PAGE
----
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Pregnancy week-by-week

Pregnancy at weeks 1 to 4

When you conceive, your body’s hormone levels change, but you may not notice any signs that you’re pregnant yet.

Pregnancy at week 5

You may still wonder, at week 5, if you are pregnant, but you can do a pregnancy test the day after you miss a period.

Pregnancy at week 6

By week 6, your baby is growing quickly and you may notice the early signs of your pregnancy, such as feeling nauseous.

Pregnancy at week 7

Your baby is now about 1cm long and if you haven’t seen your doctor yet, now is a good time to start your antenatal care.

Pregnancy at week 8

By week 8, you might be experiencing morning sickness, need frequent trips to the toilet, and feel tired or moody.

Pregnancy at week 9

Your baby is now the size of a peanut. You won't be showing just yet, but you may have put on a little weight.

Pregnancy at week 10

Think about the prenatal screening tests you might have, and whether you want a dating scan to confirm your due date.

Pregnancy at week 11

During week 11, you might have your first ultrasound and see your baby for the first time.

Pregnancy at week 12

By week 12, your baby is the size of a plum but fully formed, with their organs, muscles, limbs and bones in place.

Pregnancy at week 5

At week 13 of pregnancy, you officially enter your second trimester and hopefully any morning sickness has eased off.

Pregnancy at week 14

By week 14, your baby’s organs have formed, their face is becoming more recognisable, and you may be feeling more energetic.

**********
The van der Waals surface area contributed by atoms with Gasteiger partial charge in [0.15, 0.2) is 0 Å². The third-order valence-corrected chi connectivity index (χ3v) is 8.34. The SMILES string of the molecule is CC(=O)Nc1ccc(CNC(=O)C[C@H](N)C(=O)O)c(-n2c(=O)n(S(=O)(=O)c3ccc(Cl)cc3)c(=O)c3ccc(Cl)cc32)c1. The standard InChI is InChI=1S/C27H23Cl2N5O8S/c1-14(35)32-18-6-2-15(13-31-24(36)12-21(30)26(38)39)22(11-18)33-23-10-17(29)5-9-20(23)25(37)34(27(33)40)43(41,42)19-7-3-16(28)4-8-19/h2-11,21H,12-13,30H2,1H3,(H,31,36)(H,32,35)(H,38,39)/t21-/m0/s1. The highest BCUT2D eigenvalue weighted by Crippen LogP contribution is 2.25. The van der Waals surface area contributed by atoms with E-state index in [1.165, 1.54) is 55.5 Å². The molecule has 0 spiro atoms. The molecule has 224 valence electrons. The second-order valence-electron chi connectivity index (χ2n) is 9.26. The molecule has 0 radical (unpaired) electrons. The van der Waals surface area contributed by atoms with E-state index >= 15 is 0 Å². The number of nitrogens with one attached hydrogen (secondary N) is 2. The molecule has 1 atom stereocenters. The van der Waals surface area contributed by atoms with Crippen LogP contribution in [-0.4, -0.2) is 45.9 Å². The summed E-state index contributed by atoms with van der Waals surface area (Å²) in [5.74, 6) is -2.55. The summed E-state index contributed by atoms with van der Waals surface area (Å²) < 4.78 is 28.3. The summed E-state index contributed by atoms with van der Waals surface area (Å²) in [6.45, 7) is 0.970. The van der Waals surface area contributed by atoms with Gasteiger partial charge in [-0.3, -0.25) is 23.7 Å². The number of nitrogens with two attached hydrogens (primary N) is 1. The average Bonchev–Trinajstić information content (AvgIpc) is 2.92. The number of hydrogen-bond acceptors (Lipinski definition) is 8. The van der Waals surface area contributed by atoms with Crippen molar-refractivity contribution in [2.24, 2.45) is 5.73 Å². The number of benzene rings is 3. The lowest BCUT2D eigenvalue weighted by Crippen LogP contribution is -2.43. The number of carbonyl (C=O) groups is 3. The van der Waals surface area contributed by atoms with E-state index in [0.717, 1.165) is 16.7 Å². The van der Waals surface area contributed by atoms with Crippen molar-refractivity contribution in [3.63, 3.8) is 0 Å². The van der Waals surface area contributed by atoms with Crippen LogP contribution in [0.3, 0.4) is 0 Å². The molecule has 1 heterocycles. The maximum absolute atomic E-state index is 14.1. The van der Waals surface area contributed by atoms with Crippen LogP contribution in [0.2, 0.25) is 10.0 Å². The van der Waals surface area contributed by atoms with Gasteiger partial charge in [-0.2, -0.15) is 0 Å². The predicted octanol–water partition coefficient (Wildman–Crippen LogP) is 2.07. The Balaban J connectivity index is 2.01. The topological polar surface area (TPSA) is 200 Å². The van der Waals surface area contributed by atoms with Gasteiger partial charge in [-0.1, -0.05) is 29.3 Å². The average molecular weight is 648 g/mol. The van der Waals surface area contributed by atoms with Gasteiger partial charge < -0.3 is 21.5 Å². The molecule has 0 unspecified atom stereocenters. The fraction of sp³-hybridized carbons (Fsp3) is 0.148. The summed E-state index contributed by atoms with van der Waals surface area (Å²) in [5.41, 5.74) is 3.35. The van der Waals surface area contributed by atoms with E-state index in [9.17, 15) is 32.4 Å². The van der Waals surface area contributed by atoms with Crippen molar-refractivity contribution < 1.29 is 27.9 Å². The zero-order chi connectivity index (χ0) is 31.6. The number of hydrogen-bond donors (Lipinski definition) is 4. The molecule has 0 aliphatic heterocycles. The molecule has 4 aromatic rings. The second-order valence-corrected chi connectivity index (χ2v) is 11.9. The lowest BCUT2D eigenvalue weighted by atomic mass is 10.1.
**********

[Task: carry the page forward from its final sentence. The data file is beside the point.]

Pregnancy at week 15

By week 15, your baby may be able to respond to sound and light, while you are gaining weight and your skin and hair are changing.

Pregnancy at week 16

At week 16, you might begin to feel your baby moving, while hormonal changes may be affecting your libido.

Pregnancy at week 17

By week 17, you may want to start thinking about antenatal classes to help you and your partner prepare for the birth and beyond.

Pregnancy at week 18

By week 18, you may start to feel light-headed and dizzy, but you may also be able to find out whether you’re having a boy or a girl.

Pregnancy at week 19

By week 19, you will likely look very obviously pregnant, while your baby can now hear sounds from outside your body.

Pregnancy at week 20

By week 20, your baby is very active although you might feel breathless now and then and your back and hips may ache.

Pregnancy at week 21

At week 21, you should consider whether to do any travel since you may not be able to for much longer in your pregnancy.

Pregnancy at week 22

By week 22, some parts of your baby’s body are fully formed, while some women experience Braxton Hicks contractions about now.

Pregnancy at week 23

By week 23, your baby is practising to breathe in the womb and you might be experiencing some incontinence.

Pregnancy at week 24

Your baby is continuing to grow rapidly and might respond to light and sound. You might also find their movements are getting stronger.

Pregnancy at week 25

As you are approaching the end of the second trimester, you might be starting to feel a bit uncomfortable as your baby continues to grow.

Pregnancy at week 26